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Woman sets up company to bottle the scent of lost loved ones

You might be able to, soon…

kalain Katia Apalategui Katia Apalategui

A FRENCH COMPANY has come up with a novel way to keep people close to their departed loved ones: bottling their unique scent as a perfume.

The idea came to Katia Apalategui seven years ago as she struggled to come to terms with her father’s death, missing everything down to the way he smelled.

She mentioned this in passing to her mother who admitted that, like many who have lost a loved one, she was loath to wash the pillowcase her husband slept on in a bid to keep a remnant of the precious scent of the man she loved.

This inspired the 52-year-old insurance saleswoman to think up ways to capture and preserve a person’s individual scent so people in her position would never have to long for a whiff of their loved one again.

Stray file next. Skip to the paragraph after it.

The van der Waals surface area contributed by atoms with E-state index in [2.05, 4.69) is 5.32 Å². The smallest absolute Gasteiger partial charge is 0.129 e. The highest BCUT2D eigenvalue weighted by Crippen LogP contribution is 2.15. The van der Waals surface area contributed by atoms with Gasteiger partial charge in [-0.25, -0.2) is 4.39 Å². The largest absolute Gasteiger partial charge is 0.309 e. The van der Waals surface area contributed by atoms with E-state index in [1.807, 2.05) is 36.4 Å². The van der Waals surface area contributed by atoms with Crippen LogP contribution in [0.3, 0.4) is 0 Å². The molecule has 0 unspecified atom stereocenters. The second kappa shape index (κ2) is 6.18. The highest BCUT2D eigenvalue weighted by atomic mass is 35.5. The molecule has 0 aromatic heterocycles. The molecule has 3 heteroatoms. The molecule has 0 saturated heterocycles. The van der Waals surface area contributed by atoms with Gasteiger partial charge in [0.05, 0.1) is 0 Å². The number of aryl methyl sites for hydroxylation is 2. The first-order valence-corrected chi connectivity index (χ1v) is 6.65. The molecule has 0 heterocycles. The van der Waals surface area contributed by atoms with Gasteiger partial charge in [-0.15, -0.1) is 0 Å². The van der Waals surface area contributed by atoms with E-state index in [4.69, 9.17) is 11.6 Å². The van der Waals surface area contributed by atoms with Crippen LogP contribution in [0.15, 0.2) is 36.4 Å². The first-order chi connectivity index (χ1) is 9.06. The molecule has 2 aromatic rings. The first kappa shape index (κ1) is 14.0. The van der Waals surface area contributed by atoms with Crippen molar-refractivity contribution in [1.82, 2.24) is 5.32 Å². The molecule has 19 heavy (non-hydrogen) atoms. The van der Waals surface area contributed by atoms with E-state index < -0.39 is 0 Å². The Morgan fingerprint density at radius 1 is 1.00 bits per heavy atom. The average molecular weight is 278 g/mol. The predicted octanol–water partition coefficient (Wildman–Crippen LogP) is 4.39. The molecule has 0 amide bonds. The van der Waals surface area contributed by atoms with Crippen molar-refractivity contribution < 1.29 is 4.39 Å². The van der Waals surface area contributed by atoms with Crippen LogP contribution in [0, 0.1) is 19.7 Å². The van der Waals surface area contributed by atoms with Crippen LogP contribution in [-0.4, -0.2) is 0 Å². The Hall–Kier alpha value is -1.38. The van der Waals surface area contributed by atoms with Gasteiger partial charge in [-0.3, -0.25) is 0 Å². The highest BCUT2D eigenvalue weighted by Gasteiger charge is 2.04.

Katia Apalategui / YouTube

After years of knocking on doors to try and develop her idea, Apalategui was put in touch with the northwestern Havre university which has developed a technique to reproduce the human smell.

“We take the person’s clothing and extract the odour — which represents about a hundred molecules — and we reconstruct it in the form of a perfume in four days,” explained the university’s Geraldine Savary, without giving away the secrets of the process.

The powerful link between smell and memory means the product offers “olfactory comfort”, Apalategui claims, on a par with photos, videos and other memories of the deceased.

In a promotional video for the product, Kalain, it’s explained that the technology doesn’t only have to be used for morbid purposes.

New mothers could capture the scent of their babies, and bring it with them, the ad suggests:

kalain2 Katia Apalategui Katia Apalategui

Or a couple who are temporarily separated:

kalain3 Katia Apalategui Katia Apalategui

Her son, who is currently in business school, plans to launch their start-up by September with the help of a chemist.

“We are going through funeral homes to offer families a small box containing a vial of the departed’s odour that we would have extracted from a piece of material provided by them,” said Apalategui

“It’s made-to-measure and will sell for around €560,” he added.

© AFP 2015Additional reporting by Dan Mac Guill.

Read: An Irish-made perfume smells better the more you sweat>

Read: Google has a patent that will remove any bad smells from you>

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